• National Geographic Daily News Hopewell Township, PA 7
    • 8
    • Environmental EffectsEnvironmental Impacts During Marcellus Shale Gas Drilling: Causes, Impacts and Remedies, Report2012-1, Considine, T.; Watson, R.; Considine, C; Martin, J. (May/June 2012) Environmental Events in Pennsylvania Marcellus Shale January 2008 through August 2011-- 845 (820 “non- major,” 25 “major”) Major Environmental Events  Blowouts and Venting, e.g., EOG, Clearfield County, 1 million gallons of fracturing fluid, failure of well blow-out equipment  Spills on Land, e.g., line failure, diesel, drilling mud, flowback  Spills into Surface Water, e.g., pipe and line failures, cap on holding tank supply; snow melt; pit overflows (produced water/flowback/drilling mud);  Gas Migration into Groundwater, casing and cementing failures  Site Restoration, e.g., failures to restore 15 and 21 acres affected by drilling 9
    • Health Effects? SignificantControversy; Little Information An article regarding the kinds of concerns being raised by communities and opponents: Gas Patch Roulette – How Shale Gas Development Risks Public Health in Pennsylvania, Steinzor, N.; Subra, W.; Sumi, L., Earthworks, Oct. 2012:  Residents surveyed reported the following issues: Sinus/respiratory; Behavioral/mood/energy; Neurological; Muscles/joints; Ear/nose/mouth; Digestive/stomach; Skin reactions; Vision/eyes  Water sampling detected substances also associated with oil and gas brine/flowback (e.g., barium, manganese, iron, arsenic, lead) and methane  The data gathered point to three conclusions:  Contaminants that are associated with oil and gas developments are present in air and water where residents are experiencing health symptoms consistent with such exposures;  “there is a strong likelihood that residents who are experiencing a range of health problems would not be if widespread gas development was not occurring”;  by permitting widespread gas development without fully understanding its impacts to public health – and using that lack of knowledge to justify regulatory inaction -- Pennsylvania is risking the public’s health [emphasis added.] 10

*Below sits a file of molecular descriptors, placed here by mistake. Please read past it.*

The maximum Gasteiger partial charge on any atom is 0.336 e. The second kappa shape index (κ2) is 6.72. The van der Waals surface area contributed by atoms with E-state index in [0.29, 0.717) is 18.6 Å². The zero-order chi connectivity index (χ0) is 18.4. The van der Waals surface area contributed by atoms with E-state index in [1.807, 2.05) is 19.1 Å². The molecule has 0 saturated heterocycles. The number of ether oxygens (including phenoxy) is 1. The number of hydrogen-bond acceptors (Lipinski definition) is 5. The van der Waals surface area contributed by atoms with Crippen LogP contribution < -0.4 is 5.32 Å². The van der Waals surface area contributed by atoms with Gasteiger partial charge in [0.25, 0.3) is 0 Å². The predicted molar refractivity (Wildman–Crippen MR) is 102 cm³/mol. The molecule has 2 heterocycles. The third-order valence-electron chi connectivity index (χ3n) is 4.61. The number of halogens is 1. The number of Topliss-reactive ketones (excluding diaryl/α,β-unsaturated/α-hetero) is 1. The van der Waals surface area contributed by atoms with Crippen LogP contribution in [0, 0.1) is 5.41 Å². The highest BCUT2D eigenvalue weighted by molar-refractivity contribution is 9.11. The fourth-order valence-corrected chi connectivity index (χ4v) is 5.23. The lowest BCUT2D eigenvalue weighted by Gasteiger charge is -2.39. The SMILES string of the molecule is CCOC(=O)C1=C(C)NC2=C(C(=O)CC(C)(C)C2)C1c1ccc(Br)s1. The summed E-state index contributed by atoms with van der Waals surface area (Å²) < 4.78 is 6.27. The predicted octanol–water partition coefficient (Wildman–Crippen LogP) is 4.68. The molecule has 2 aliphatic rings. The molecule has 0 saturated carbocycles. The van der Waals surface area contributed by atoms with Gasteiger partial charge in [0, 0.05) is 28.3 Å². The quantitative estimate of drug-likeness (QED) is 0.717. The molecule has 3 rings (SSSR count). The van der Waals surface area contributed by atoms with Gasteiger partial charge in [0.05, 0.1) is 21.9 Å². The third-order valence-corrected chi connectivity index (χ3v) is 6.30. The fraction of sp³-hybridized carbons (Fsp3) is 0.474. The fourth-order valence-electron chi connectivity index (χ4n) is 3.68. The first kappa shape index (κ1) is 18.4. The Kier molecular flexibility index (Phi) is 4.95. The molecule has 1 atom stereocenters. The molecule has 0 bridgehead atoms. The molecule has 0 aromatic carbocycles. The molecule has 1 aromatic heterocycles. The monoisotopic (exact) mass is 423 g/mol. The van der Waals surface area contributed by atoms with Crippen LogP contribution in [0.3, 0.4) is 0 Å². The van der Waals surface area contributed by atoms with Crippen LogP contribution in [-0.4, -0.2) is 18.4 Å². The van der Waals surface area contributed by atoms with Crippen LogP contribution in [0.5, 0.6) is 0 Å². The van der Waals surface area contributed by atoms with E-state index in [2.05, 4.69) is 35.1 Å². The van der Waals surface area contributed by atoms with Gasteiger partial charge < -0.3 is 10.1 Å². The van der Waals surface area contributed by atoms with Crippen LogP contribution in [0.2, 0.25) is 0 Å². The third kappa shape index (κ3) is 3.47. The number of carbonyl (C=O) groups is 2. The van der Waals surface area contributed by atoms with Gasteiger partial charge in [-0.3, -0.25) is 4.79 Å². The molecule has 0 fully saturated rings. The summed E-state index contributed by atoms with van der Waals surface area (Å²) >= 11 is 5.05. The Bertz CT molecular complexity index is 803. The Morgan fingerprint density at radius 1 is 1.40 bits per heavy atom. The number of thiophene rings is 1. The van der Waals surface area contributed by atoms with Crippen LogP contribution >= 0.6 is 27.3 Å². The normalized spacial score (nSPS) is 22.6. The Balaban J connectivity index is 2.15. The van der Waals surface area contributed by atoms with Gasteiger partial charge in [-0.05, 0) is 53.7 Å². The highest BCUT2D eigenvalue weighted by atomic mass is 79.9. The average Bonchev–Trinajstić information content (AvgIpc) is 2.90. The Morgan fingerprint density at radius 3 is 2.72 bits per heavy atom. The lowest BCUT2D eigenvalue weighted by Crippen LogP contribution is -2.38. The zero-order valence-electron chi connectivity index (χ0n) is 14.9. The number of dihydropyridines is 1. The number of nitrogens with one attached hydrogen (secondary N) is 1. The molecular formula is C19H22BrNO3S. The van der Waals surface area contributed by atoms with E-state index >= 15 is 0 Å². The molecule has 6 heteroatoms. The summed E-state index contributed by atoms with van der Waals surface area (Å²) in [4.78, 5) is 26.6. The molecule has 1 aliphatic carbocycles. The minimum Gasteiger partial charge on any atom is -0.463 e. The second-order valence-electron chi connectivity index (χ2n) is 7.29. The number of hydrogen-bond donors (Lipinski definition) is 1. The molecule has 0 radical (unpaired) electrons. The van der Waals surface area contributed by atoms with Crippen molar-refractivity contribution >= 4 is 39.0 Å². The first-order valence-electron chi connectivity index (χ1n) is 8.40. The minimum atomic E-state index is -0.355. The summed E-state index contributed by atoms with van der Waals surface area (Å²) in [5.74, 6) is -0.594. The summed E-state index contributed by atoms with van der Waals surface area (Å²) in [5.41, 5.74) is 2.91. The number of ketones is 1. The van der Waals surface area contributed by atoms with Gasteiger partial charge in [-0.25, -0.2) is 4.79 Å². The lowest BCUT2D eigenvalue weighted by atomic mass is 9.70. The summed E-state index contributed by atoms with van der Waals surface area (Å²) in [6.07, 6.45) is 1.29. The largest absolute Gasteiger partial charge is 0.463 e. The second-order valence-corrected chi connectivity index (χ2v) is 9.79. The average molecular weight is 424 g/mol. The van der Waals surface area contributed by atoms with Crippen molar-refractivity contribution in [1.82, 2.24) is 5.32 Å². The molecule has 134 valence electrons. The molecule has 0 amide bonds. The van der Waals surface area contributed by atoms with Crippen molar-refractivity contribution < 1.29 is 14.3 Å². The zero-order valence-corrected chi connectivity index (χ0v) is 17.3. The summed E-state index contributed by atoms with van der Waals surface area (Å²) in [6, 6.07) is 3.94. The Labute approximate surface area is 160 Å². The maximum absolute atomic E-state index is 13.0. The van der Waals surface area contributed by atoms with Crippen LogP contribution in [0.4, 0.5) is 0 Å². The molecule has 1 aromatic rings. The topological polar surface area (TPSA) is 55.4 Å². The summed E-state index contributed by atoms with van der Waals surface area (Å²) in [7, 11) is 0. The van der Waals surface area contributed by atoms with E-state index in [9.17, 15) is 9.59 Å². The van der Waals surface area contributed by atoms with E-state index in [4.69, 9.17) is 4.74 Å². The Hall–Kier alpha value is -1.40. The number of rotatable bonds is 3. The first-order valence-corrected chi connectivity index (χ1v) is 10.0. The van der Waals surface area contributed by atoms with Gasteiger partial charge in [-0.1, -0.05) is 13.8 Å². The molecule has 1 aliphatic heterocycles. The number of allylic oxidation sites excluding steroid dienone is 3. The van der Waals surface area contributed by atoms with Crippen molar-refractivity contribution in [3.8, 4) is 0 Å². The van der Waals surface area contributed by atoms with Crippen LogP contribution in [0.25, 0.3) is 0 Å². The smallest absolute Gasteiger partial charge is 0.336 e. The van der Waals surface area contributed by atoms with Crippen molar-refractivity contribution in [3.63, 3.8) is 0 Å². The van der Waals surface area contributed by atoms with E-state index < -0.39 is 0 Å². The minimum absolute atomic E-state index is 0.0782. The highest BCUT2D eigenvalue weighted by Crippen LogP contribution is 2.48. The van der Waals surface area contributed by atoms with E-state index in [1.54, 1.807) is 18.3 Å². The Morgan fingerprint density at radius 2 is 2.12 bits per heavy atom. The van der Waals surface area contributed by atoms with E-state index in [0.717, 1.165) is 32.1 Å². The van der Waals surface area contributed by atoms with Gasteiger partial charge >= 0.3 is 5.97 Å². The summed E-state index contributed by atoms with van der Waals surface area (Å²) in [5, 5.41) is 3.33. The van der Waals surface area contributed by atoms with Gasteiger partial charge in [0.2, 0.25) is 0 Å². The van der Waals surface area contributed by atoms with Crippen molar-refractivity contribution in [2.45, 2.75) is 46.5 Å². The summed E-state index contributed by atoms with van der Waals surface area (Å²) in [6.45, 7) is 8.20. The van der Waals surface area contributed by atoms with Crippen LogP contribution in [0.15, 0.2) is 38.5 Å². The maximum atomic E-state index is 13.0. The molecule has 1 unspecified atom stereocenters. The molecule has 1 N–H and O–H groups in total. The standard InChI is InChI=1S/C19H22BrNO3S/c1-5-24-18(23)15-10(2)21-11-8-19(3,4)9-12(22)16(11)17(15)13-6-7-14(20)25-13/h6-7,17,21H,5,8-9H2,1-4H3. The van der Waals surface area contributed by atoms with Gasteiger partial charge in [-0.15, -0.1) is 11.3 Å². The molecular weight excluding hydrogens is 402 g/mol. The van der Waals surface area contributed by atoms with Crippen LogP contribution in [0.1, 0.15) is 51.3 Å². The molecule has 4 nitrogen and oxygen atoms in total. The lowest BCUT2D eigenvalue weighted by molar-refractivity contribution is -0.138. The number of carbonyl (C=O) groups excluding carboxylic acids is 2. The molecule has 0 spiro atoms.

• Conclusion Evolving water use and reuse practices Evolved, but still evolving, regulatory structure and approach Environmental effects from accidents and error, especially on the surface Threats to water resources generally not seen Fear of health effects may be generated by intrusion of this industrial use and burden to local community of traffic, noise, etc. 11
    • Contact Information Christopher M. Roe, Esq. 610-458-4987 croe@foxrothschild.com 12